Tuesday, October 30, 2018

Going Local-Lincoln County Apple Festival

This past Saturday was our hometown's annual
Lincoln County Apple Festival.
This event usually takes place in mid-September,
but Hurricane Florence forced it to be rescheduled.
Since 1972, Lincolnton has been celebrating our apple heritage,
with booths hosted by cooks, bakers, candy makers, crafters and more.
Our small town of 10,000 swells to 80,000 people,
as folks enjoy this quaint, rural tradition.

It was an honor to be part of the display hosted by the Master Gardeners.
About a dozen of us put together two informational areas,
so that visitors could learn more about Extension Services.
This region of the festival is called "Ag City".
In this booth, Master Gardeners answered all kinds of questions about gardening,
as well as offering up free flower and vegetable seeds to get folks started.
What a beautiful display for guests to enjoy.

This incredible presentation about straw bale gardening
absolutely blew me away!
Our resident artist (who was also a member of my graduating class),
put together this amazing model.
Not only did it perfectly explain what might be an unfamiliar method,
but the scale seemed to appeal to the smallest gardeners to boot!

At the other Extension table, a few of us were helping
with a Make-and-Take activity, especially geared to the younger set.
With an emphasis on recycling and repurposing in the garden,
we provided seed pots made from toilet paper rolls,
soil and free seeds to budding gardeners.
The kids were able to get their own garden started in seconds flat.
We also encouraged visitors to think about using discarded items for pots,
including egg and yogurt containers, milk jugs, even gourds.

Another display we offered was specifically on square foot gardening.
One of our members did a stellar job at fashioning a model bed,
and another provided the carrots to fit into the square.
Many times over, we heard how folks were challenged with the clay soil here,
and this offered them an alternative, so that they can keep right on growing!
Overall, we were quite pleased with the turnout,
and felt that we made an impact on those who stopped by.

This down-home event is anticipated for months,
and the fact that the weather wasn't ideal didn't seem to matter one bit.
It was the first time I had attended,
and I certainly look forward to being a part of it next year.
Along with the "Ag City" section of the fair,
there were plenty of local artisans selling their wares.

Carolina Tye Dyes offered up unique t-shirts for the fashion conscious.
With a wonderful array of colors to choose from
and reasonable prices, this local company could surely have the crowd dressed in style!
Who doesn't need a little of the 60's in their life?

Ron & Jill Reinhardt, from right around the corner in Vale,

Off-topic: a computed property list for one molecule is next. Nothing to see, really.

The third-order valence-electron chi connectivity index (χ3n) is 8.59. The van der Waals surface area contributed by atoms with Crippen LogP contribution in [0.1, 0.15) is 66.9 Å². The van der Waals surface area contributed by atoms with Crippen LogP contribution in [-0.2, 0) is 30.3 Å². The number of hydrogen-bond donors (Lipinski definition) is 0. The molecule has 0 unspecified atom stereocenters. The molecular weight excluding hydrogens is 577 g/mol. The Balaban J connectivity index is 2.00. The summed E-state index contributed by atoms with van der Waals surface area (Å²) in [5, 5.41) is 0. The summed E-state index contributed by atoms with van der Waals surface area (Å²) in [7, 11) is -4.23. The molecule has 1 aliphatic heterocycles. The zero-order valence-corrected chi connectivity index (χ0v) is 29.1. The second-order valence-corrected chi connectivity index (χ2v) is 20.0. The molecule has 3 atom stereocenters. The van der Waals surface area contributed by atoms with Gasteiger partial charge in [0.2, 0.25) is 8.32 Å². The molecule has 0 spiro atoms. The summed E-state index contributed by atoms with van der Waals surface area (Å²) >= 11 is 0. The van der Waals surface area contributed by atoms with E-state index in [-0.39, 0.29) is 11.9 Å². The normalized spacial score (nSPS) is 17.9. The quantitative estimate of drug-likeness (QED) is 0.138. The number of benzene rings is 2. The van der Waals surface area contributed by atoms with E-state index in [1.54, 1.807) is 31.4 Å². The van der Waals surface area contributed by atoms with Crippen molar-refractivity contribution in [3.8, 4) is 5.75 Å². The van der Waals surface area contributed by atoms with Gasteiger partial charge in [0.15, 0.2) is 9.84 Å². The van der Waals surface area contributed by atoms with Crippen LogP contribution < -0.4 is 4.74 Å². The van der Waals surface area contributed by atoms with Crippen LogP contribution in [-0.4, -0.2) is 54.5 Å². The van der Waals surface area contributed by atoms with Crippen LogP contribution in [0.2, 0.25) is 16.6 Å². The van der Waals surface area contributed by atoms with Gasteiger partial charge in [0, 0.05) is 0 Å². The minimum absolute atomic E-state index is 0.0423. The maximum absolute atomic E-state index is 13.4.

showcased their beautiful rustic furniture.
Wouldn't one of these cupboards be perfect for storing
all of your homemade preserves and canned goods?
Although they don't have a website,
they can be reached at 704-276-3257.

I have to admit, I was so tempted to buy one of these festive fall signs.
These are crafted by Michael Hoffman, out of Denver, NC,
and he is a regular contributor to local craft fairs.
He also has a wide assortment of charming bird houses and feeders,
and other handmade treasures.
His website can be found here,
or call him at 704-748-9717.
His story is worth reading, I highly recommend it.

When we learned about this artist, we were gobsmacked!
This ceramic master, not only creates these gorgeous and useful pieces of art,
but he also uses the clay from his own land!

Talk about buying local!
You can reach Robert at 704-735-5946.

It's always astonishing to witness the creativity some folks have.
Take for instance, these milk crate storage units,
exhibited by Todd and Tina at INCRATEABLES.
Especially if there are kids in the picture,
there is never enough storage for all their stuff.
This is a fantastic solution and so unique!
This husband and wife team can be reached at 828-241-9242.

These yard sculptures are something I hope to someday add to our garden.
K & R Metal Works, out of Newton, provided some great options.
Ronnie & Kelly's facebook page can be found here.

You had me at Mayberry.

Foot Hills Wood Crafts displayed an assortment of hand-carved scenes.
Each one is completed using only a scroll saw and a steady hand.
Rodney Helms, the artist, is located in Cherryville
and can be reached at 704-435-4103.

Another local business offered up honey and elderberry syrup.
When I say local, 
I     mean    local.
Come to find out, 
this vendor is actually my neighbor and lives just a few doors down.
I've seen their hives in the backyard,
and it was good to officially meet them!
If we need honey in the future,
we may need only venture steps away.
Feel free to peruse their darling website.

What a rewarding day it was,
being able to be of service
and sharing our love of gardening with others.
It's easy to see why so many visitors flock to this event.

What local hometown events do you fancy?

Other Posts in the Going Local Series:
Faith Family Farm
Black Mountain Chocolates
Red Wolf Farm

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